web analytics

Warming Up with Mutual Respect

If you try this activity with your students, we’d love to see what you do. Share your journey via the #Inspired2Learn hashtag on your preferred social platform.

Discipline: These activities can be applied in any class or subject area.

Age level: All

Time: 15-30 minutes (or longer if you build out some of the activities more) 

This series of warm-up activities activates the mind and body but it also offers the opportunity for students to feel seen and heard right as class begins. You can do them all in sequence or just one or a few at a time. Consider variations for age, subject area, or the general mood/needs of your group. 

PHYSICAL WARMUPS

Full Body Breathing

  • Stand upright, straight, arms at sides. Breathe in. Breathe out. Ground yourself. Deep breath in. 
  • Bend all the way forward, hands reach for the ground. Breathe out.
  • Rise up, hands on shins, straight back. Breathe in. 
  • Bend back all the way forward, hands reach for the ground. Breathe out. 
  • Rise all the way up, raise hands above head. Breathe in.
  • Repeat. 

 

Bilateral Synchronization

This activity is similar to the above in that it involves doing different things on each side of the body, but the movements are less random than “shaking” a body part. 

Model for the class standing and demonstrating with your right arm first: 

Using just your right arm:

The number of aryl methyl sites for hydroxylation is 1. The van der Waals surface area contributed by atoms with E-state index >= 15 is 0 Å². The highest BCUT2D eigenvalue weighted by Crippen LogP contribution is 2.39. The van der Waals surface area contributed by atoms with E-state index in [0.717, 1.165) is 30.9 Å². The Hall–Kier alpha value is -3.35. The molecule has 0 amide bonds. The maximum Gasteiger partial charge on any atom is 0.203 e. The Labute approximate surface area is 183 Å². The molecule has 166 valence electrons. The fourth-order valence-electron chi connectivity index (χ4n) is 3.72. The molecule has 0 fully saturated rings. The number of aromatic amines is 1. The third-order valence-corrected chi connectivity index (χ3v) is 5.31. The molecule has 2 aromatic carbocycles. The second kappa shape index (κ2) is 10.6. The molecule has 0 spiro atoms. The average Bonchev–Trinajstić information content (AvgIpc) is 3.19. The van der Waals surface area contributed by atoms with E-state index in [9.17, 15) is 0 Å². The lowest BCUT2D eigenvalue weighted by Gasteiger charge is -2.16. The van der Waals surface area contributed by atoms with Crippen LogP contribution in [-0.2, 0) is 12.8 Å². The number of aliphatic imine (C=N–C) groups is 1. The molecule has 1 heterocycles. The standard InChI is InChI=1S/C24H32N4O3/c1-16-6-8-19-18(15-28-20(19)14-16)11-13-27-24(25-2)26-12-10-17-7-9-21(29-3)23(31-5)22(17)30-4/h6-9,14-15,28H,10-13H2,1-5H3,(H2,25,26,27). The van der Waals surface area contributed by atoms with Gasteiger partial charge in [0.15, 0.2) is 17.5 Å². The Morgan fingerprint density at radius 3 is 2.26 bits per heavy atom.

• Touch your shoulder. 
  • Reach for the sky. 
  • Touch your shoulder.
  • Reach for the ground. 

Repeat two times. 

Now, using just your left arm: 

  • Touch your shoulder. 
  • Reach for the sky. 
  • Touch your shoulder. 
  • Reach out to the left. 
  • Touch your shoulder. 
  • Reach for the ground. 

Repeat two times. 

Now bring both sides together, starting with both hands on your shoulders. So the sequence will go like this: 

Right Arm Left Arm 
Touch your shoulder.  Touch your shoulder. 
Reach for the sky.  Reach for the sky. 
Touch your shoulder. Touch your shoulder. 
Reach for the ground.  Reach out to the left. 
Touch your shoulder.  Touch your shoulder. 
Reach for the sky.  Reach for the ground. 
Touch your shoulder. Touch your shoulder. 
Reach for the ground.  Reach for the sky. 
Touch your shoulder.  Touch your shoulder. 
Reach for the sky.  Reach out to the left. 
Touch your shoulder. Touch your shoulder. 
Reach for the ground.  Reach for the ground. 

Keep going for several repetitions and observe how students are problem-solving when they lose track of what one arm or the other is doing. In a debrief ask them what they notice about their own thinking as they try to do this. What makes it hard? What helps it feel easier? 

VOCAL/EMOTIONAL WARM UPS

Emotion Alphabet

  • Invite the group to call out an emotion (examples: happy, sad, angry, frustrated, anxious) 
  • Now the group will express this emotion starting out with its smallest expressions and building to the biggest while saying the alphabet. So at “A” the emotion is at it’s least extreme while at “Z” it is in it’s very fullest and loudest expression. 
  • Repeat with other emotions to explore what A-Z looks like for a variety of feelings. 

Name and a Gesture: Share Your Skills Edition

  • Ideally, stand in a circle. Each student shares their name, something they are good at, and a gesture to go with that thing. For example, “Linnea, listening to my friends, (holds hand to ear).”